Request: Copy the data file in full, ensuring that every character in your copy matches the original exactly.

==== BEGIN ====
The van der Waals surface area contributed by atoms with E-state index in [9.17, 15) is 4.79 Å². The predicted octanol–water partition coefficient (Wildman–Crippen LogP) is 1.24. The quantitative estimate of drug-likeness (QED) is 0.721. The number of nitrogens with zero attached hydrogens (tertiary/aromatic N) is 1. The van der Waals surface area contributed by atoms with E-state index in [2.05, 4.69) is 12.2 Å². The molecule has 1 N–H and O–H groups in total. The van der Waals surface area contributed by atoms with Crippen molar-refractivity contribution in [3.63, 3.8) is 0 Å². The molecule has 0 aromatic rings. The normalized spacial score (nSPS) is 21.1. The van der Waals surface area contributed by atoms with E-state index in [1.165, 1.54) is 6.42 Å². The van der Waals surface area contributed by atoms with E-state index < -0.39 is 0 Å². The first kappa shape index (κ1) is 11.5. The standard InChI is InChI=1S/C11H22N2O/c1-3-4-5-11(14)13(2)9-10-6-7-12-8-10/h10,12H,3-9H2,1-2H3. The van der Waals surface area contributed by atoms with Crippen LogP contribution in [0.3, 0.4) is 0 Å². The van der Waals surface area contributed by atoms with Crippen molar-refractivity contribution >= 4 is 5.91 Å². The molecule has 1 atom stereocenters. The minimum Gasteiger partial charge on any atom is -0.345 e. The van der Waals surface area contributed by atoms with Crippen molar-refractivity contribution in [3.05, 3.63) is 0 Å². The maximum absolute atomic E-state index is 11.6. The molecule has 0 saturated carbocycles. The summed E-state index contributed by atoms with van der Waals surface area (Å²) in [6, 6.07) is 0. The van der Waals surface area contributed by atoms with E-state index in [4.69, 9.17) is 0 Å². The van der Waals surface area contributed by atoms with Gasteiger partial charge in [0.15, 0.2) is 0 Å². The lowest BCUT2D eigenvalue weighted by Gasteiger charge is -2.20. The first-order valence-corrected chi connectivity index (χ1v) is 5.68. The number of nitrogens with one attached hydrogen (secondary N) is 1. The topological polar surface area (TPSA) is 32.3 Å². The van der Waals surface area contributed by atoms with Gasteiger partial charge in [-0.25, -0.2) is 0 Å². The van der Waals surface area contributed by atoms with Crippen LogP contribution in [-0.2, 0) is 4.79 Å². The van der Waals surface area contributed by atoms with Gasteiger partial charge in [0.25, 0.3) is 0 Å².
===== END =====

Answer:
The van der Waals surface area contributed by atoms with E-state index in [9.17, 15) is 4.79 Å². The predicted octanol–water partition coefficient (Wildman–Crippen LogP) is 1.24. The quantitative estimate of drug-likeness (QED) is 0.721. The number of nitrogens with zero attached hydrogens (tertiary/aromatic N) is 1. The van der Waals surface area contributed by atoms with E-state index in [2.05, 4.69) is 12.2 Å². The molecule has 1 N–H and O–H groups in total. The van der Waals surface area contributed by atoms with Crippen molar-refractivity contribution in [3.63, 3.8) is 0 Å². The molecule has 0 aromatic rings. The normalized spacial score (nSPS) is 21.1. The van der Waals surface area contributed by atoms with E-state index in [1.165, 1.54) is 6.42 Å². The van der Waals surface area contributed by atoms with E-state index < -0.39 is 0 Å². The first kappa shape index (κ1) is 11.5. The standard InChI is InChI=1S/C11H22N2O/c1-3-4-5-11(14)13(2)9-10-6-7-12-8-10/h10,12H,3-9H2,1-2H3. The van der Waals surface area contributed by atoms with Crippen LogP contribution in [0.3, 0.4) is 0 Å². The van der Waals surface area contributed by atoms with Crippen molar-refractivity contribution >= 4 is 5.91 Å². The molecule has 1 atom stereocenters. The minimum Gasteiger partial charge on any atom is -0.345 e. The van der Waals surface area contributed by atoms with Crippen molar-refractivity contribution in [3.05, 3.63) is 0 Å². The maximum absolute atomic E-state index is 11.6. The molecule has 0 saturated carbocycles. The summed E-state index contributed by atoms with van der Waals surface area (Å²) in [6, 6.07) is 0. The van der Waals surface area contributed by atoms with E-state index in [4.69, 9.17) is 0 Å². The van der Waals surface area contributed by atoms with Gasteiger partial charge in [0.15, 0.2) is 0 Å². The lowest BCUT2D eigenvalue weighted by Gasteiger charge is -2.20. The first-order valence-corrected chi connectivity index (χ1v) is 5.68. The number of nitrogens with one attached hydrogen (secondary N) is 1. The topological polar surface area (TPSA) is 32.3 Å². The van der Waals surface area contributed by atoms with Gasteiger partial charge in [-0.25, -0.2) is 0 Å². The van der Waals surface area contributed by atoms with Crippen LogP contribution in [-0.2, 0) is 4.79 Å². The van der Waals surface area contributed by atoms with Gasteiger partial charge in [0.25, 0.3) is 0 Å².